Another Word on Subsidies

11 Apr

I’ve written before about how the federal government’s tax-exemption for employer-based insurance premiums is the equivalent of a federal subsidy for a private product. Each time I’ve written that, I’ve encountered some resistance from readers. Now, I could get into a protracted debate in the comments section of the blog, but I have other things to do. Therefore, I refer you to this piece from Princeton economics professor Uwe Reinhardt. And, for those of you who would argue with a fencepost, ask yourself one simple question: Do you really think you know as much about what is or is not a subsidy as a full professor of economics at an Ivy League university? (Hint: Unless you have a PhD in economics and a few decades of work experience, you don’t.)


Posted by on April 11, 2011 in Uncategorized


5 responses to “Another Word on Subsidies

  1. Michael Kirsch, M.D.

    April 11, 2011 at 1:25 pm

    Let's be cautious before waving the 'PhD' flag. Lots of PhDs are on both sides of the issue. In addition, it is a known fact that most academics are liberal, so it is not surprising what view on health care a Princeton prof would have. Best, MK

  2. Joel

    April 15, 2011 at 9:37 pm

    Once again, the argument is very simple: Exemptions from taxation and subsidies are not the same thing. They are not equivalent, they do not produce the same results, and no amount of whining and appealing to authority will change it. When an activity or organization claims tax exempt status, no money is exchanged. The exact industry in which they are applied is not relevant to the argument.Let's use federal ethanol subsidies as an easy example. If your growing activity is tax exempt, you will need to evaluate how profitable the growing of feed grains will be: you are guaranteed no income. As the beneficiary of a farm subsidy, however, the difference is clear. You are guaranteed a revenue stream, even for a potentially unprofitable enterprise. It may even make sense to grow entire fields of corn and then simply set fire to them. Understand?Put even more simply, subsidies involve the direct transfer of wealth from one party to another, whereas tax exemption simply allows an operation that will occur regardless to continue unburdened by taxation.Put *even* more simply: Tax exemption alone does not compel action, whereas subsidies do.Sigh. Liberals are very proud of their PhDs, despite rarely being the smartest people in the room. I've generally found that they think credibility can be cheaply substituted for a legitimate argument. Why actually think when you can lean on your credibility or someone else's? My grandfather had 3 PhDs, and never once did I hear him back up an argument with "hint, hint: you don't know as much as me".Suffice it to say that as a builder of highly complex accounting systems that allow large corporations to participate in the very economy of which you speak, I am quite confident in my own credibility on economic matters. That said, it wouldn't matter if Stephen Hawking (CH, CBE, FRS, FRSA, LOL, BBQ) claimed a hot stove wouldn't burn you – you still wouldn't touch it. Keep blogging, Brad.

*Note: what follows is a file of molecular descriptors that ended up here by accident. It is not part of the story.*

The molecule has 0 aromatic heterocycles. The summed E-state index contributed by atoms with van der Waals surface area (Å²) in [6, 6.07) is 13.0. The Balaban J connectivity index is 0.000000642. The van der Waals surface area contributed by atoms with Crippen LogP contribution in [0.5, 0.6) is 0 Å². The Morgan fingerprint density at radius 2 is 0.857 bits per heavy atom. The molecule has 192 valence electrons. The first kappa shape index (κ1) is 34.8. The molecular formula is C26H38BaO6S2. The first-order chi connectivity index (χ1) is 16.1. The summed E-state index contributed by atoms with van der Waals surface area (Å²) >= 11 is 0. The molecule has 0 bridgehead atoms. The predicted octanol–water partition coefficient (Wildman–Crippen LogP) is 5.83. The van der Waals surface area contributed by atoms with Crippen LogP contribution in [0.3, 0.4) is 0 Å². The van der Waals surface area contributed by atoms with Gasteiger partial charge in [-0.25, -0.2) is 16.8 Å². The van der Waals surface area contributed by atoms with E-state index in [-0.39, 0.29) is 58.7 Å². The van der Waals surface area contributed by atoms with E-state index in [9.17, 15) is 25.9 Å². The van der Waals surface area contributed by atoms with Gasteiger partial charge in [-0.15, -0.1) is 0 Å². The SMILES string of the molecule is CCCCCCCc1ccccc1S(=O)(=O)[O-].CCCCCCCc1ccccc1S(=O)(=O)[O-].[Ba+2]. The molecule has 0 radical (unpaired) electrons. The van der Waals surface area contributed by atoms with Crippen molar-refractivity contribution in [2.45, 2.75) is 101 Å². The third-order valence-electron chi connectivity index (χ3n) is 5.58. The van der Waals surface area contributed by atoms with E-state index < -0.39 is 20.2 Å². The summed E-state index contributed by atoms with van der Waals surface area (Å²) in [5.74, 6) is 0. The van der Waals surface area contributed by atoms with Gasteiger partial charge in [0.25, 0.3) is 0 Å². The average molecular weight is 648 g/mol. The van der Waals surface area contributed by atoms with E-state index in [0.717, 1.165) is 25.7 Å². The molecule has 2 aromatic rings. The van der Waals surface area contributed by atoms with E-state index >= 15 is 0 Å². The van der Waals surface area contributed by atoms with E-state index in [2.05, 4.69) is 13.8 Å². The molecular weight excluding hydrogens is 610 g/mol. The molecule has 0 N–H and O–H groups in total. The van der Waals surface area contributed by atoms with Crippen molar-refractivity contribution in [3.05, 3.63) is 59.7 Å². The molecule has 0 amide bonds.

3. D. Brad Wright

    April 16, 2011 at 12:05 pm